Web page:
Thinking outside the TBox multiparty service matchmaking as information retrieval
Lambert, David James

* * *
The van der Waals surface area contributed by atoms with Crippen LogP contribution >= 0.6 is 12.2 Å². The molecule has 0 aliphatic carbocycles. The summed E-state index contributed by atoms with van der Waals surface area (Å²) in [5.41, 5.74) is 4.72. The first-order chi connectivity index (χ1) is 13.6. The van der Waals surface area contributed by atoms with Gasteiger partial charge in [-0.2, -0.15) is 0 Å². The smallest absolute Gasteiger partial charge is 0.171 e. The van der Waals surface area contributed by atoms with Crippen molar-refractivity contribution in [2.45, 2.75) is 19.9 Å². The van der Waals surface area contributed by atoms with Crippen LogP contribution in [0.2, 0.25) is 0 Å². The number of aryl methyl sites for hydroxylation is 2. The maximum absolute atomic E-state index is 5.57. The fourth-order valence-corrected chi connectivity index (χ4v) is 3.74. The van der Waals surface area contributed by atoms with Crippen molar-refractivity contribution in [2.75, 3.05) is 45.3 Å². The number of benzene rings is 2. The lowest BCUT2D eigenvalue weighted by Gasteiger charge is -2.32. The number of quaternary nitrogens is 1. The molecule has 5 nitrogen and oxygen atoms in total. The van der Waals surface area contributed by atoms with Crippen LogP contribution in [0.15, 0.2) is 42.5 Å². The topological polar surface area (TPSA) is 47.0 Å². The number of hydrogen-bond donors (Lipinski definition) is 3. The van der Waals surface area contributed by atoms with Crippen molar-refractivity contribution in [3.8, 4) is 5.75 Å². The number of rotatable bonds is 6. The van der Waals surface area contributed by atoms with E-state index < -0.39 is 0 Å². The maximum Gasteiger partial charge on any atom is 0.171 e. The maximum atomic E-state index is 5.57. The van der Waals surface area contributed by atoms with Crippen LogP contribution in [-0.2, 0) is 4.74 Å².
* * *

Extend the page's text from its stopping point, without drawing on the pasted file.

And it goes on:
Service oriented computing is crucial to a large and growing number of computational undertakings. Central to its approach are the open and network-accessible services provided by many different organisations, and which in turn enable the easy creation of composite workflows. This leads to an environment containing many thousands of services, in which a programmer or automated composition system must discover and select services appropriate for the task at hand. This discovery and selection process is known as matchmaking. Prior work in the field has conceived the problem as one of sufficiently describing individual services using formal, symbolic knowledge representation languages. We review the prior work, and present arguments for why it is optimistic to assume that this approach will be adequate by itself. With these issues in mind, we examine how, by reformulating the task and giving the matchmaker a record of prior service performance, we can alleviate some of the problems. Using two formalisms—the incidence calculus and the lightweight coordination calculus—along with algorithms inspired by information retrieval techniques, we evolve a series of simple matchmaking agents that learn from experience how to select those services which performed well in the past, while making minimal demands on the service users. We extend this mechanism to the overlooked case of matchmaking in workflows using multiple services, selecting groups of services known to inter-operate well. We examine the performance of such matchmakers in possible future services environments, and discuss issues in applying such techniques in large-scale deployments.